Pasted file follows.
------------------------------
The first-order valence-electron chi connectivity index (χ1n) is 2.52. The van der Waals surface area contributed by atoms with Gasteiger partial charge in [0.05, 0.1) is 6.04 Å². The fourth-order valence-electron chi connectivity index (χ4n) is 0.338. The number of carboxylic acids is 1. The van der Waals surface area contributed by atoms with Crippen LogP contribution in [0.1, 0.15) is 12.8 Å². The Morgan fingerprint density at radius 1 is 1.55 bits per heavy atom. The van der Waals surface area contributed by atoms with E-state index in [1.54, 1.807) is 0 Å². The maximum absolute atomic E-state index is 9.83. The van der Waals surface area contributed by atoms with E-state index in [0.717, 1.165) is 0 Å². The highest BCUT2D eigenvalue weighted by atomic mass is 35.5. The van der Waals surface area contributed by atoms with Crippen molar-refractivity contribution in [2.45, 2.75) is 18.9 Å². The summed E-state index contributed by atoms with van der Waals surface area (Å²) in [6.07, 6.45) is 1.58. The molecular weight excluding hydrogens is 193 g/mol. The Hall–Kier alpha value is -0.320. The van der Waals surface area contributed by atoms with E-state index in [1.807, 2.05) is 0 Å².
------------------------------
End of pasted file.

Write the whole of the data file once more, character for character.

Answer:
The first-order valence-electron chi connectivity index (χ1n) is 2.52. The van der Waals surface area contributed by atoms with Gasteiger partial charge in [0.05, 0.1) is 6.04 Å². The fourth-order valence-electron chi connectivity index (χ4n) is 0.338. The number of carboxylic acids is 1. The van der Waals surface area contributed by atoms with Crippen LogP contribution in [0.1, 0.15) is 12.8 Å². The Morgan fingerprint density at radius 1 is 1.55 bits per heavy atom. The van der Waals surface area contributed by atoms with E-state index in [1.54, 1.807) is 0 Å². The maximum absolute atomic E-state index is 9.83. The van der Waals surface area contributed by atoms with E-state index in [0.717, 1.165) is 0 Å². The highest BCUT2D eigenvalue weighted by atomic mass is 35.5. The van der Waals surface area contributed by atoms with Crippen molar-refractivity contribution in [2.45, 2.75) is 18.9 Å². The summed E-state index contributed by atoms with van der Waals surface area (Å²) in [6.07, 6.45) is 1.58. The molecular weight excluding hydrogens is 193 g/mol. The Hall–Kier alpha value is -0.320. The van der Waals surface area contributed by atoms with E-state index in [1.807, 2.05) is 0 Å².